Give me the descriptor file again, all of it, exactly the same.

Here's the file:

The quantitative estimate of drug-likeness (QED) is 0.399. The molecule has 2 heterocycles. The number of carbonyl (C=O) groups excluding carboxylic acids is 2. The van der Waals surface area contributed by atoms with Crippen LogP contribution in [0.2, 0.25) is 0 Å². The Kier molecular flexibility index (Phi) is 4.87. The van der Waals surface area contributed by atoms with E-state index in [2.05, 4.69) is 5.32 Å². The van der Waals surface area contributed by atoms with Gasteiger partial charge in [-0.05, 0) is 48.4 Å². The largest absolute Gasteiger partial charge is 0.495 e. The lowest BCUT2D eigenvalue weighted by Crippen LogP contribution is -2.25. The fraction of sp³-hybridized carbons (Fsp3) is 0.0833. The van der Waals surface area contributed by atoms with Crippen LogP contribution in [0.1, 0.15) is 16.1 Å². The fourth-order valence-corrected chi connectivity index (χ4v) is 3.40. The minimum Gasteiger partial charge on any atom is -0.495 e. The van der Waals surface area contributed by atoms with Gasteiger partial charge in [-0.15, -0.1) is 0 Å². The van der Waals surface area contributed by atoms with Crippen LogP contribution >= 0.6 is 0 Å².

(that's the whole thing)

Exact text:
The quantitative estimate of drug-likeness (QED) is 0.399. The molecule has 2 heterocycles. The number of carbonyl (C=O) groups excluding carboxylic acids is 2. The van der Waals surface area contributed by atoms with Crippen LogP contribution in [0.2, 0.25) is 0 Å². The Kier molecular flexibility index (Phi) is 4.87. The van der Waals surface area contributed by atoms with E-state index in [2.05, 4.69) is 5.32 Å². The van der Waals surface area contributed by atoms with Gasteiger partial charge in [-0.05, 0) is 48.4 Å². The largest absolute Gasteiger partial charge is 0.495 e. The lowest BCUT2D eigenvalue weighted by Crippen LogP contribution is -2.25. The fraction of sp³-hybridized carbons (Fsp3) is 0.0833. The van der Waals surface area contributed by atoms with Crippen LogP contribution in [0.1, 0.15) is 16.1 Å². The fourth-order valence-corrected chi connectivity index (χ4v) is 3.40. The minimum Gasteiger partial charge on any atom is -0.495 e. The van der Waals surface area contributed by atoms with Gasteiger partial charge in [-0.15, -0.1) is 0 Å². The van der Waals surface area contributed by atoms with Crippen LogP contribution >= 0.6 is 0 Å².